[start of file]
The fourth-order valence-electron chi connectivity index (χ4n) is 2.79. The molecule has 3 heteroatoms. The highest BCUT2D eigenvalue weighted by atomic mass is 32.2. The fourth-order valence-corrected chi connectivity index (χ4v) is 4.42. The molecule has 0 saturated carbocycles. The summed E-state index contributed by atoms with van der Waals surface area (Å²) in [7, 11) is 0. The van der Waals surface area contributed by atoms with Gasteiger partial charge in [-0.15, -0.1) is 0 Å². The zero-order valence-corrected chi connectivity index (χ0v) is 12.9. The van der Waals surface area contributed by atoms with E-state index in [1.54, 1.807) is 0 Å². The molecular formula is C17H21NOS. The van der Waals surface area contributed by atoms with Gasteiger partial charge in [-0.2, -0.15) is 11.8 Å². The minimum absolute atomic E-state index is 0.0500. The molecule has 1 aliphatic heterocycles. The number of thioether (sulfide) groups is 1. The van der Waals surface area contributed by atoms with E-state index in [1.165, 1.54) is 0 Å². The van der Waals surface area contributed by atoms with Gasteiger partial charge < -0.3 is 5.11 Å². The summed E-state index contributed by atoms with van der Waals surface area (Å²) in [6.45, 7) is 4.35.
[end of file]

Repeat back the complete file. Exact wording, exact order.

The fourth-order valence-electron chi connectivity index (χ4n) is 2.79. The molecule has 3 heteroatoms. The highest BCUT2D eigenvalue weighted by atomic mass is 32.2. The fourth-order valence-corrected chi connectivity index (χ4v) is 4.42. The molecule has 0 saturated carbocycles. The summed E-state index contributed by atoms with van der Waals surface area (Å²) in [7, 11) is 0. The van der Waals surface area contributed by atoms with Gasteiger partial charge in [-0.15, -0.1) is 0 Å². The zero-order valence-corrected chi connectivity index (χ0v) is 12.9. The van der Waals surface area contributed by atoms with E-state index in [1.54, 1.807) is 0 Å². The molecular formula is C17H21NOS. The van der Waals surface area contributed by atoms with Gasteiger partial charge in [-0.2, -0.15) is 11.8 Å². The minimum absolute atomic E-state index is 0.0500. The molecule has 1 aliphatic heterocycles. The number of thioether (sulfide) groups is 1. The van der Waals surface area contributed by atoms with E-state index in [1.165, 1.54) is 0 Å². The van der Waals surface area contributed by atoms with Gasteiger partial charge < -0.3 is 5.11 Å². The summed E-state index contributed by atoms with van der Waals surface area (Å²) in [6.45, 7) is 4.35.